Airs Friday, November 29 at 9 p.m. Texas Jazz & Blues Greats is hosted by jazz pianist and composer Jason Moran, a Texas native himself. Moran was recently tapped to be the Creative Director at the Kennedy Center for Performing Arts after the passing of Dr. Billy Taylor, and was the recipient of the 2010 MacArthur Fellowship. A student of the blues, Jason’s virtuoso performances marries classical, blues, and jazz with the musical influences of his generation including funk, hip-hop, and rock. The Texas Jazz & Blues Greats project was right in his sweet spot!
Airs Sunday, October 27 at 6 p.m. From KUT, Austin Public Radio, the world premiere of a new radio documentary, The Long Game: Texas’ Ongoing Battle for the Direction of the Classroom. Produced by Peabody award winner Trey Kay, Long Game delves into the culture war battles over public school curriculum content, which have ebbed and flowed in the Lone Star State for the past fifty years.
For more than a half a century, citizens of the Lone Star State have had intense, emotional battles over what children should and should not be taught in public school classrooms. While there have been fights over just about every academic subject, debates over history, evolution, God and country generate the most heat. Listen again here.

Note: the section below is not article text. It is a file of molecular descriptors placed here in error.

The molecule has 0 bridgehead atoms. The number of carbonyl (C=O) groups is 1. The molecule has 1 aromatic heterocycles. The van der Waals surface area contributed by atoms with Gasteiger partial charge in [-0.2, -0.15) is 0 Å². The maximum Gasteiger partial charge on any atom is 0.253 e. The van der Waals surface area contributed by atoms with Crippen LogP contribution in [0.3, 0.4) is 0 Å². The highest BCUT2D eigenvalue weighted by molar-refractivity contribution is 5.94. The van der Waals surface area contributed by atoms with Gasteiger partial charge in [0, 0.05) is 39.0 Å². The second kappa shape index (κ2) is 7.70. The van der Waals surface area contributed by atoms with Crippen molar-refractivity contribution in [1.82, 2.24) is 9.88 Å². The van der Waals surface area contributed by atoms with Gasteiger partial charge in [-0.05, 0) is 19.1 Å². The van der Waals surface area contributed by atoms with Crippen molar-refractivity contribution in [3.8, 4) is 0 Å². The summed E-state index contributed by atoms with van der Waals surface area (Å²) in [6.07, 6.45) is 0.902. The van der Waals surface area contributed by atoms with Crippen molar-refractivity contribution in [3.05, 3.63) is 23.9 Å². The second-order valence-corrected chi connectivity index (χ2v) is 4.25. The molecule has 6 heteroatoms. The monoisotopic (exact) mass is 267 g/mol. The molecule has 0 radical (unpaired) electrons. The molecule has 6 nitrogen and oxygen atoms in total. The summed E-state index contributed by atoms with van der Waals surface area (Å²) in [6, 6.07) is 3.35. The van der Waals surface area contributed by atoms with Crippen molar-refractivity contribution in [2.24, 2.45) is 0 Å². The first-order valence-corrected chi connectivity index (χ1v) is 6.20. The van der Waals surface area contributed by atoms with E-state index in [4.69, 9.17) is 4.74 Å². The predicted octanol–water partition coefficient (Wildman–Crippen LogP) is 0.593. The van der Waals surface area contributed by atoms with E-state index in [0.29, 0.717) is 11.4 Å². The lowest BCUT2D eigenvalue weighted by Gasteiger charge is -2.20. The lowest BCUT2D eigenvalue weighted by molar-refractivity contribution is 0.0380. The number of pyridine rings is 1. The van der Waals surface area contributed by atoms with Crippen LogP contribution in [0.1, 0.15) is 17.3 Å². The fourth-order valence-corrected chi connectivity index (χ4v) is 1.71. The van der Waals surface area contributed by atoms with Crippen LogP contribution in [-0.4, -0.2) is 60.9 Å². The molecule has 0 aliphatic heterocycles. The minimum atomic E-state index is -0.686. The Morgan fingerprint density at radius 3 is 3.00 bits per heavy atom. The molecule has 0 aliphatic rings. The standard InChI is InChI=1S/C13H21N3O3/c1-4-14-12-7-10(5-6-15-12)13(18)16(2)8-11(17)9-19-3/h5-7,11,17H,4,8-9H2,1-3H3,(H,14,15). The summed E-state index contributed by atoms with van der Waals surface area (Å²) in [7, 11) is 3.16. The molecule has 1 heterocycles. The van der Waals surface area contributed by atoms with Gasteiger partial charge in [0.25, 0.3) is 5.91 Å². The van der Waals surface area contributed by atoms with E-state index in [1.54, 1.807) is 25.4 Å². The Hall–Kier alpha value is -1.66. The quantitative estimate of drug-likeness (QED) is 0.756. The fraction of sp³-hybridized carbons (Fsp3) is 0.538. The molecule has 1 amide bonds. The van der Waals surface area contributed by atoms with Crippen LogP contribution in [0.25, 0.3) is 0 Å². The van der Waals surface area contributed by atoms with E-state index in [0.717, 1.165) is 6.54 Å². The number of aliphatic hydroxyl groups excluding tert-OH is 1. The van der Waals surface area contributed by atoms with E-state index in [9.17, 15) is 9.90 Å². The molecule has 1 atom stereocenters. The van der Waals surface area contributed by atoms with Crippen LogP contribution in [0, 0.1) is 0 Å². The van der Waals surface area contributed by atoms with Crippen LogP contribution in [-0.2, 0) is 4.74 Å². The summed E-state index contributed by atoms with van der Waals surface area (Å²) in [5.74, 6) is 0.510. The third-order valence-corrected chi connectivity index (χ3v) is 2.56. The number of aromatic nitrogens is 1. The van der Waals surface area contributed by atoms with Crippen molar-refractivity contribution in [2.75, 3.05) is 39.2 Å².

Aired Thursday, September 12 at 12 noon. Bill Beckett talks with Tracy Pinkerton, the Executive Director of the Arts Alliance about Rhythmic Circus: Feet Don’t Fail Me Now, the opening show in their new season at the Angelina Arts Alliance. For information about this and their entire season you can visit theAngelina Arts Alliance for details or call 936–633–5454.
James Carroll, 26, was able to pay off most of his debt when he was dispatched to west Texas as a landman. He lived in a hotel for more than a year and that saved a lot of money.
A 26-year-old independent petroleum landman in Carthage, Texas, has held 17 jobs in his life. LSU alumnus James Carroll was recently featured in a CNNMoney article about job-hunting millennials. It profiled 20-somethings from across the country who’ve held numerous jobs over relatively short periods in search of the ideal job. Carroll thinks he’s found his calling as a landman.
“I really enjoy it. It’s really challenging and dynamic. Every situation is different. We’re reviewing titles and deeds and determining ownership," Carroll said.